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Profile of Aperazor
I did a small show at my daughters school Christmas Party and I used a dove pan to produce a very full pan of foil wrapped holiday candy.
It was a goofy routine thought of that morning but seemed to go over better than I expected. I cleaned out my office kitchen drawer of condiments and started by first adding a sugar packet, some small pieces of chocolate, then threw in some torn up foil, a drop of food coloring and then started with the catsup, mustard, Arby's sauce, Taco Bell hot sauce… Each one brought a good reaction from the kids.
Then of course heated it with a match and flash paper and it went over really well.
I did check first about the flash paper and the candy was being given out for the party.
Sounds kind of goofy now, but the weird condiments seemed to strike a chord with second graders.

Happy Magical New Year to all
Nick Zender
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Profile of japanjazzy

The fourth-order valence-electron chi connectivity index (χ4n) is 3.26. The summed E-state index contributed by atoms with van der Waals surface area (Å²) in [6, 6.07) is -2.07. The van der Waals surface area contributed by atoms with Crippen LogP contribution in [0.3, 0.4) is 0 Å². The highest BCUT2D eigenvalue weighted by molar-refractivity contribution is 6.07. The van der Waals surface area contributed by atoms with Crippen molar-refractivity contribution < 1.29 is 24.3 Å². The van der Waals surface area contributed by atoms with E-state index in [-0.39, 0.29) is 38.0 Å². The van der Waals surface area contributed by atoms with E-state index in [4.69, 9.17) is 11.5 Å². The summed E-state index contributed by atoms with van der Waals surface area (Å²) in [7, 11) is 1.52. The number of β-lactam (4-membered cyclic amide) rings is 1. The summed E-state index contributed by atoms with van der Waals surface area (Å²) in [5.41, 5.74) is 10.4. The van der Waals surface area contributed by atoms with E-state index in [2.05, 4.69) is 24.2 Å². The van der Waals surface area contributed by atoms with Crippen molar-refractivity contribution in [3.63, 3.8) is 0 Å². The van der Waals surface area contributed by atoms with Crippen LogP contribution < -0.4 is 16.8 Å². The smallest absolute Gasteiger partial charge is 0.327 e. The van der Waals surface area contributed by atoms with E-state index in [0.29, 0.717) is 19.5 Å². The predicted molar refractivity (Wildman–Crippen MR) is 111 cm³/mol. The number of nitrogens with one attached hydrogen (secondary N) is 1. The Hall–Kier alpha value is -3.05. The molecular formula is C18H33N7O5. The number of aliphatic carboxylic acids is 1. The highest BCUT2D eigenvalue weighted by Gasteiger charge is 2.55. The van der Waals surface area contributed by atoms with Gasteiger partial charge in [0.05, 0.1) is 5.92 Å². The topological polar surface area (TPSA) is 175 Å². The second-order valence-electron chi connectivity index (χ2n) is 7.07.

I usually end up doing balloons for the last part of my show. Afterwards, there have always been a few busted balloons, either by my hands or some rough kids. Anyway I will always ask that the broken balloon parts be given to me so they are not a choking hazard to the smaller kids around. I store the balloons in my dove pan. Just before I leave I mention that it would be a waste not to use the broken balloon parts and proceed to change them into candy. It has worked for me every time and I have had no complaints so far.
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Eternal Order
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Profile of magic4u02
I always liked doing the comedy egg can routine and ending with the candy in the glass. It goes over well and is a perfect routine for audience interaction and a lot of fun.